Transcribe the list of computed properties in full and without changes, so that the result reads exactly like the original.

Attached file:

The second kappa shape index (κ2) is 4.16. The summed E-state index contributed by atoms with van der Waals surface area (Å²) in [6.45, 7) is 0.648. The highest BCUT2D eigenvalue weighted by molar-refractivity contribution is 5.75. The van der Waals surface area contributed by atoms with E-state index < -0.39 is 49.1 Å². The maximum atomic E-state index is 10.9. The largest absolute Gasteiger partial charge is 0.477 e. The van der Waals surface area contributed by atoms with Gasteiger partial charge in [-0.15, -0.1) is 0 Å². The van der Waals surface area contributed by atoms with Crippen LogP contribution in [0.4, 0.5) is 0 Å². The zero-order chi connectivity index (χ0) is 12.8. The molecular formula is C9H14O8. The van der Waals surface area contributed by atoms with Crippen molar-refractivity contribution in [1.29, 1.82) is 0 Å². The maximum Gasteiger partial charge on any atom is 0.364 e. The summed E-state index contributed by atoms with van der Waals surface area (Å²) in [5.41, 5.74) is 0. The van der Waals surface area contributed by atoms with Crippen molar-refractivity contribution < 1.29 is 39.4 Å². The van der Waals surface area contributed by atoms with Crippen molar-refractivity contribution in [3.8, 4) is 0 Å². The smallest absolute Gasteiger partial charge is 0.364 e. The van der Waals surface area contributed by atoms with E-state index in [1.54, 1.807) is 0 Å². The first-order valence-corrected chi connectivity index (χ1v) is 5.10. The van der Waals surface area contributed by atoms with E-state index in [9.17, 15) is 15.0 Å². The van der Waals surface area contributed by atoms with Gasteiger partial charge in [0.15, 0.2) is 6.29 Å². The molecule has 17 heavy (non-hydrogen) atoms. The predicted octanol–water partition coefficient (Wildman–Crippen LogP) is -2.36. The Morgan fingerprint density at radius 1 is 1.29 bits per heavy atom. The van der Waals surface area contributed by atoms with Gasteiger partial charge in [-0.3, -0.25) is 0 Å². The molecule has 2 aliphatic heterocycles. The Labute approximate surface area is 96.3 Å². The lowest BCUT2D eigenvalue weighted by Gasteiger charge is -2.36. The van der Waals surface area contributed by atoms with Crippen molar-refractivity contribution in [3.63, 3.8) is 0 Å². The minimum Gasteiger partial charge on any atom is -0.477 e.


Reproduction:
The second kappa shape index (κ2) is 4.16. The summed E-state index contributed by atoms with van der Waals surface area (Å²) in [6.45, 7) is 0.648. The highest BCUT2D eigenvalue weighted by molar-refractivity contribution is 5.75. The van der Waals surface area contributed by atoms with E-state index < -0.39 is 49.1 Å². The maximum atomic E-state index is 10.9. The largest absolute Gasteiger partial charge is 0.477 e. The van der Waals surface area contributed by atoms with Gasteiger partial charge in [-0.15, -0.1) is 0 Å². The van der Waals surface area contributed by atoms with Crippen LogP contribution in [0.4, 0.5) is 0 Å². The zero-order chi connectivity index (χ0) is 12.8. The molecular formula is C9H14O8. The van der Waals surface area contributed by atoms with Crippen molar-refractivity contribution in [1.29, 1.82) is 0 Å². The maximum Gasteiger partial charge on any atom is 0.364 e. The summed E-state index contributed by atoms with van der Waals surface area (Å²) in [5.41, 5.74) is 0. The van der Waals surface area contributed by atoms with Crippen molar-refractivity contribution < 1.29 is 39.4 Å². The van der Waals surface area contributed by atoms with Crippen molar-refractivity contribution in [3.8, 4) is 0 Å². The smallest absolute Gasteiger partial charge is 0.364 e. The van der Waals surface area contributed by atoms with E-state index in [1.54, 1.807) is 0 Å². The first-order valence-corrected chi connectivity index (χ1v) is 5.10. The van der Waals surface area contributed by atoms with E-state index in [9.17, 15) is 15.0 Å². The van der Waals surface area contributed by atoms with Gasteiger partial charge in [0.15, 0.2) is 6.29 Å². The molecule has 17 heavy (non-hydrogen) atoms. The predicted octanol–water partition coefficient (Wildman–Crippen LogP) is -2.36. The Morgan fingerprint density at radius 1 is 1.29 bits per heavy atom. The van der Waals surface area contributed by atoms with Gasteiger partial charge in [-0.3, -0.25) is 0 Å². The molecule has 2 aliphatic heterocycles. The Labute approximate surface area is 96.3 Å². The lowest BCUT2D eigenvalue weighted by Gasteiger charge is -2.36. The van der Waals surface area contributed by atoms with Crippen molar-refractivity contribution in [3.63, 3.8) is 0 Å². The minimum Gasteiger partial charge on any atom is -0.477 e.